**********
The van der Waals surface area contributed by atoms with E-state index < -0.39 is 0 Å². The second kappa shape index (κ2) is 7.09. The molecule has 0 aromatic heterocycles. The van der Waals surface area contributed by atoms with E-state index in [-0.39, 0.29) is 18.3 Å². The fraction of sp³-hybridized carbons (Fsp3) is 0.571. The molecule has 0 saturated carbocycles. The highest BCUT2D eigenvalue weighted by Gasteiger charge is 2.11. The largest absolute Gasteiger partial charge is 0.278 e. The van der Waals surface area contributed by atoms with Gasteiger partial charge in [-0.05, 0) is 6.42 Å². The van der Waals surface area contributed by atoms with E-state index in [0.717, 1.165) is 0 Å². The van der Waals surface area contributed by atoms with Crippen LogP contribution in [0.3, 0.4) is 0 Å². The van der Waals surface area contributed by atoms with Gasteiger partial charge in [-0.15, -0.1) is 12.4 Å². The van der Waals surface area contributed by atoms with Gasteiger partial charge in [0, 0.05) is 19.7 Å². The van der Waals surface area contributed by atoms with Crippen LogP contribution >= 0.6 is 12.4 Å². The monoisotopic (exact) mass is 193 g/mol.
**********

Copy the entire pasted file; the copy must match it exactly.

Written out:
The van der Waals surface area contributed by atoms with E-state index < -0.39 is 0 Å². The second kappa shape index (κ2) is 7.09. The molecule has 0 aromatic heterocycles. The van der Waals surface area contributed by atoms with E-state index in [-0.39, 0.29) is 18.3 Å². The fraction of sp³-hybridized carbons (Fsp3) is 0.571. The molecule has 0 saturated carbocycles. The highest BCUT2D eigenvalue weighted by Gasteiger charge is 2.11. The largest absolute Gasteiger partial charge is 0.278 e. The van der Waals surface area contributed by atoms with Gasteiger partial charge in [-0.05, 0) is 6.42 Å². The van der Waals surface area contributed by atoms with E-state index in [0.717, 1.165) is 0 Å². The van der Waals surface area contributed by atoms with Crippen LogP contribution in [0.3, 0.4) is 0 Å². The van der Waals surface area contributed by atoms with Gasteiger partial charge in [-0.15, -0.1) is 12.4 Å². The van der Waals surface area contributed by atoms with Gasteiger partial charge in [0, 0.05) is 19.7 Å². The van der Waals surface area contributed by atoms with Crippen LogP contribution >= 0.6 is 12.4 Å². The monoisotopic (exact) mass is 193 g/mol.